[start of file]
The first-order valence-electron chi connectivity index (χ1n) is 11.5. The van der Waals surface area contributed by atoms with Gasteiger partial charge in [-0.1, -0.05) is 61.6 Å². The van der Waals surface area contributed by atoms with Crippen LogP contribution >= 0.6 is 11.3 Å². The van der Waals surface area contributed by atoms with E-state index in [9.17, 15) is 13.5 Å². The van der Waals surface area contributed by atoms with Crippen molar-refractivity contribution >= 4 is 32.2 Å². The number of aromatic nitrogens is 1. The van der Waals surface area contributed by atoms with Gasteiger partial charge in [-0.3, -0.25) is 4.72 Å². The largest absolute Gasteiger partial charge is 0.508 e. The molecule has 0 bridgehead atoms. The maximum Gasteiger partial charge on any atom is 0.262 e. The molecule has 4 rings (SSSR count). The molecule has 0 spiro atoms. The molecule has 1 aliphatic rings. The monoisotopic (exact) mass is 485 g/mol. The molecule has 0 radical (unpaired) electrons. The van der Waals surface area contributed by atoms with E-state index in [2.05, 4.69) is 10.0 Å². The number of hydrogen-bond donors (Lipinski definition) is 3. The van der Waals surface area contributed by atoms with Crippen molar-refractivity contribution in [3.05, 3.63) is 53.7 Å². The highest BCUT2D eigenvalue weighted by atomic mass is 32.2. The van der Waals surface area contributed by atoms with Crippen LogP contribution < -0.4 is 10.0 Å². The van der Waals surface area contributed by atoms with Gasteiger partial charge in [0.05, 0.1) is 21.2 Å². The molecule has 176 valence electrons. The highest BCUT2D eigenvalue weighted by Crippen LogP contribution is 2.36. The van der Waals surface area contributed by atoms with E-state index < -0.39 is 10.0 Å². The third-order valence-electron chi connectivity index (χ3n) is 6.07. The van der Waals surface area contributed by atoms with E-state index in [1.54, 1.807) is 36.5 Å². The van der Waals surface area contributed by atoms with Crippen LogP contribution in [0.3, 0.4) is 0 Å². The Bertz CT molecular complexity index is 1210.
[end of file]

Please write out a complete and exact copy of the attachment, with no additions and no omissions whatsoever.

The first-order valence-electron chi connectivity index (χ1n) is 11.5. The van der Waals surface area contributed by atoms with Gasteiger partial charge in [-0.1, -0.05) is 61.6 Å². The van der Waals surface area contributed by atoms with Crippen LogP contribution >= 0.6 is 11.3 Å². The van der Waals surface area contributed by atoms with E-state index in [9.17, 15) is 13.5 Å². The van der Waals surface area contributed by atoms with Crippen molar-refractivity contribution >= 4 is 32.2 Å². The number of aromatic nitrogens is 1. The van der Waals surface area contributed by atoms with Gasteiger partial charge in [-0.3, -0.25) is 4.72 Å². The largest absolute Gasteiger partial charge is 0.508 e. The molecule has 0 bridgehead atoms. The maximum Gasteiger partial charge on any atom is 0.262 e. The molecule has 4 rings (SSSR count). The molecule has 0 spiro atoms. The molecule has 1 aliphatic rings. The monoisotopic (exact) mass is 485 g/mol. The molecule has 0 radical (unpaired) electrons. The van der Waals surface area contributed by atoms with E-state index in [2.05, 4.69) is 10.0 Å². The number of hydrogen-bond donors (Lipinski definition) is 3. The van der Waals surface area contributed by atoms with Crippen molar-refractivity contribution in [3.05, 3.63) is 53.7 Å². The highest BCUT2D eigenvalue weighted by atomic mass is 32.2. The van der Waals surface area contributed by atoms with Crippen LogP contribution < -0.4 is 10.0 Å². The van der Waals surface area contributed by atoms with Gasteiger partial charge in [0.05, 0.1) is 21.2 Å². The molecule has 176 valence electrons. The highest BCUT2D eigenvalue weighted by Crippen LogP contribution is 2.36. The van der Waals surface area contributed by atoms with E-state index < -0.39 is 10.0 Å². The third-order valence-electron chi connectivity index (χ3n) is 6.07. The van der Waals surface area contributed by atoms with E-state index in [1.54, 1.807) is 36.5 Å². The van der Waals surface area contributed by atoms with Crippen LogP contribution in [0.3, 0.4) is 0 Å². The Bertz CT molecular complexity index is 1210.